This study assessed perceptions about exercise among a convenience sample of low-income, urban, older adult patients at a publicly operated ambulatory primary-care clinic, and results were then compared with the findings of a national study. Although it was expected that the predominantly minority and economically disadvantaged participants in this study would trail significantly behind their White counterparts in their perceptions and behavior regarding exercise, findings demonstrated otherwise. Specifically, when physicians encourage moderate exercise, when patients believe that they can overcome barriers to exercise, and when the environment supports moderate exercise through the availability of community exercise classes, inequities in health behaviors can be reduced. Interventions designed to increase exercise for this population should be developed with an understanding of the many barriers that they will have to overcome, a focus on building confidence, and communicating the many benefits of this behavior.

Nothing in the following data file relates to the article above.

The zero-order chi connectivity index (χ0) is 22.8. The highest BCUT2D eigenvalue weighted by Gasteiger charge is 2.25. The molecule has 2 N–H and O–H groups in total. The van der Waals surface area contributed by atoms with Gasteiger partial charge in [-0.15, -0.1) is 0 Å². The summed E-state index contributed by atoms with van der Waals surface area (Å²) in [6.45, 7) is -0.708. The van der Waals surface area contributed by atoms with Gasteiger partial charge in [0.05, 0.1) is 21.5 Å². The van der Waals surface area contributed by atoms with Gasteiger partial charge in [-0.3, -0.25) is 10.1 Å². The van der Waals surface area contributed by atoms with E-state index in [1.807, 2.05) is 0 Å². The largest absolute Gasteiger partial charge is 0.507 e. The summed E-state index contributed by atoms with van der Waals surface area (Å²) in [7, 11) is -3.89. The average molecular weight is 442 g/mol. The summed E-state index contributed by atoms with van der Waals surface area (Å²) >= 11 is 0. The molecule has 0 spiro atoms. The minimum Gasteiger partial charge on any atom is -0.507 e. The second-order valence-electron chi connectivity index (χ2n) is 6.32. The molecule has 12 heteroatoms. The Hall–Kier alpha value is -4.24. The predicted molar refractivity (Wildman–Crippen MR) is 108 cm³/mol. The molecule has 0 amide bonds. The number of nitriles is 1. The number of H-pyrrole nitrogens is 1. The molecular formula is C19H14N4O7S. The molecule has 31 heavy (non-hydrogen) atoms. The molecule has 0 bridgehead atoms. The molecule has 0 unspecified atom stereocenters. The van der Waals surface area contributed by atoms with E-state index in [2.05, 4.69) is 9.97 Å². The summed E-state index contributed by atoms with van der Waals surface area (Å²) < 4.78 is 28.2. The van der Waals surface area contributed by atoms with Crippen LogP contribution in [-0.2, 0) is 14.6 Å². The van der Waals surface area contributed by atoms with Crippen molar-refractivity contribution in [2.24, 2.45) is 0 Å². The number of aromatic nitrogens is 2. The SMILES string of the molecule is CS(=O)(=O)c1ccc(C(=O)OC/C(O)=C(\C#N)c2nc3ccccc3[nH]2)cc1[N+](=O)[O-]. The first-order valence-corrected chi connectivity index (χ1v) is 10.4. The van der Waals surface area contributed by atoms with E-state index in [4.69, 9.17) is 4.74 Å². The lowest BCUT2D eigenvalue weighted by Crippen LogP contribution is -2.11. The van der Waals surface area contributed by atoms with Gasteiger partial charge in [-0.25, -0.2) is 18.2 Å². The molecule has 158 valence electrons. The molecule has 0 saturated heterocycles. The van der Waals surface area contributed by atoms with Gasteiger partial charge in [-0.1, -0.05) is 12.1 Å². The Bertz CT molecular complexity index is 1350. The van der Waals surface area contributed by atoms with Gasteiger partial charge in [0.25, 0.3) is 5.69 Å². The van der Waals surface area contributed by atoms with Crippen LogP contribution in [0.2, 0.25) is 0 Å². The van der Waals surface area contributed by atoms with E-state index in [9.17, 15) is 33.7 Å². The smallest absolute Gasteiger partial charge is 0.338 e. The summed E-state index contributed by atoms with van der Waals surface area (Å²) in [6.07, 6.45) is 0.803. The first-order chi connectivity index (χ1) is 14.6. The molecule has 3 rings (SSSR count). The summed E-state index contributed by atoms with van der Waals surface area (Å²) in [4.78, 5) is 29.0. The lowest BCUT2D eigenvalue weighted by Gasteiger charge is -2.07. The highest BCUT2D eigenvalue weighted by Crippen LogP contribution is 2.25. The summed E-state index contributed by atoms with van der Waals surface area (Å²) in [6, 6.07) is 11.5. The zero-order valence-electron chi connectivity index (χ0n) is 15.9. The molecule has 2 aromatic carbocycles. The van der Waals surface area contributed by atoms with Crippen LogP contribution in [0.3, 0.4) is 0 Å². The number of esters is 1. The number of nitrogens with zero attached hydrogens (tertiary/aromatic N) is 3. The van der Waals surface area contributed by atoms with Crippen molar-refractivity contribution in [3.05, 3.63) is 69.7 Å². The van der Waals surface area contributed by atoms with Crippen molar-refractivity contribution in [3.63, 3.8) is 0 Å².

Bylina, Houser, Hurst, and Cox are with the Health and Exercise Science Program, Truman State University, Kirksville, MO 63501. Hu, Conway, and Perrin are with the Cook County Bureau of Health Services, Chicago IL.